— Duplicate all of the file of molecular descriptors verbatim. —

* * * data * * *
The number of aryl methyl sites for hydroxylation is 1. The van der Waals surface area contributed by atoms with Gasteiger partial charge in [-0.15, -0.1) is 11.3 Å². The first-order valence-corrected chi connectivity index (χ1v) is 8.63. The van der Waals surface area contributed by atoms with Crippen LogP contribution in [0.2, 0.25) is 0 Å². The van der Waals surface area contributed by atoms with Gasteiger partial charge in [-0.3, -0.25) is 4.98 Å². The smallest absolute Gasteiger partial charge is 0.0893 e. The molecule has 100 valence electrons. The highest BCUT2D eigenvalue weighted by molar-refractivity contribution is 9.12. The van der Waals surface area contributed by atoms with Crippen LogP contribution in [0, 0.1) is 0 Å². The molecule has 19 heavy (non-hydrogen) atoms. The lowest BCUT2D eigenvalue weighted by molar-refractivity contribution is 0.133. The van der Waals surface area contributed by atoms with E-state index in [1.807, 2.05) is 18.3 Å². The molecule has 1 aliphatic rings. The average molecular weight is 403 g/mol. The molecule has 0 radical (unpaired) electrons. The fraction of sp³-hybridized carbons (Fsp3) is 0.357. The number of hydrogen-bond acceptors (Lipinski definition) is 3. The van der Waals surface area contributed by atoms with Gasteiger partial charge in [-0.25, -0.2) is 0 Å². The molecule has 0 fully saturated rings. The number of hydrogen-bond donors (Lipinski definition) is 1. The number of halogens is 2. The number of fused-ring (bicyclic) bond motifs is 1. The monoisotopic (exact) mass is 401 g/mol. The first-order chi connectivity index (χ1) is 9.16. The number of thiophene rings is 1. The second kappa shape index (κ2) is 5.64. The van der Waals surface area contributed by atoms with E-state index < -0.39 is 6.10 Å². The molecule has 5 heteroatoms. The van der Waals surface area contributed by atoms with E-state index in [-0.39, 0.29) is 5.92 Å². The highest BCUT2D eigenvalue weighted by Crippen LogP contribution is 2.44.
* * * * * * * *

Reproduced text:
The number of aryl methyl sites for hydroxylation is 1. The van der Waals surface area contributed by atoms with Gasteiger partial charge in [-0.15, -0.1) is 11.3 Å². The first-order valence-corrected chi connectivity index (χ1v) is 8.63. The van der Waals surface area contributed by atoms with Crippen LogP contribution in [0.2, 0.25) is 0 Å². The van der Waals surface area contributed by atoms with Gasteiger partial charge in [-0.3, -0.25) is 4.98 Å². The smallest absolute Gasteiger partial charge is 0.0893 e. The molecule has 100 valence electrons. The highest BCUT2D eigenvalue weighted by molar-refractivity contribution is 9.12. The van der Waals surface area contributed by atoms with Crippen LogP contribution in [0, 0.1) is 0 Å². The molecule has 19 heavy (non-hydrogen) atoms. The lowest BCUT2D eigenvalue weighted by molar-refractivity contribution is 0.133. The van der Waals surface area contributed by atoms with E-state index in [1.807, 2.05) is 18.3 Å². The molecule has 1 aliphatic rings. The average molecular weight is 403 g/mol. The molecule has 0 radical (unpaired) electrons. The fraction of sp³-hybridized carbons (Fsp3) is 0.357. The number of hydrogen-bond acceptors (Lipinski definition) is 3. The van der Waals surface area contributed by atoms with Gasteiger partial charge in [-0.25, -0.2) is 0 Å². The molecule has 0 fully saturated rings. The number of hydrogen-bond donors (Lipinski definition) is 1. The number of halogens is 2. The number of fused-ring (bicyclic) bond motifs is 1. The monoisotopic (exact) mass is 401 g/mol. The first-order chi connectivity index (χ1) is 9.16. The number of thiophene rings is 1. The second kappa shape index (κ2) is 5.64. The van der Waals surface area contributed by atoms with E-state index < -0.39 is 6.10 Å². The molecule has 5 heteroatoms. The van der Waals surface area contributed by atoms with E-state index in [-0.39, 0.29) is 5.92 Å². The highest BCUT2D eigenvalue weighted by Crippen LogP contribution is 2.44.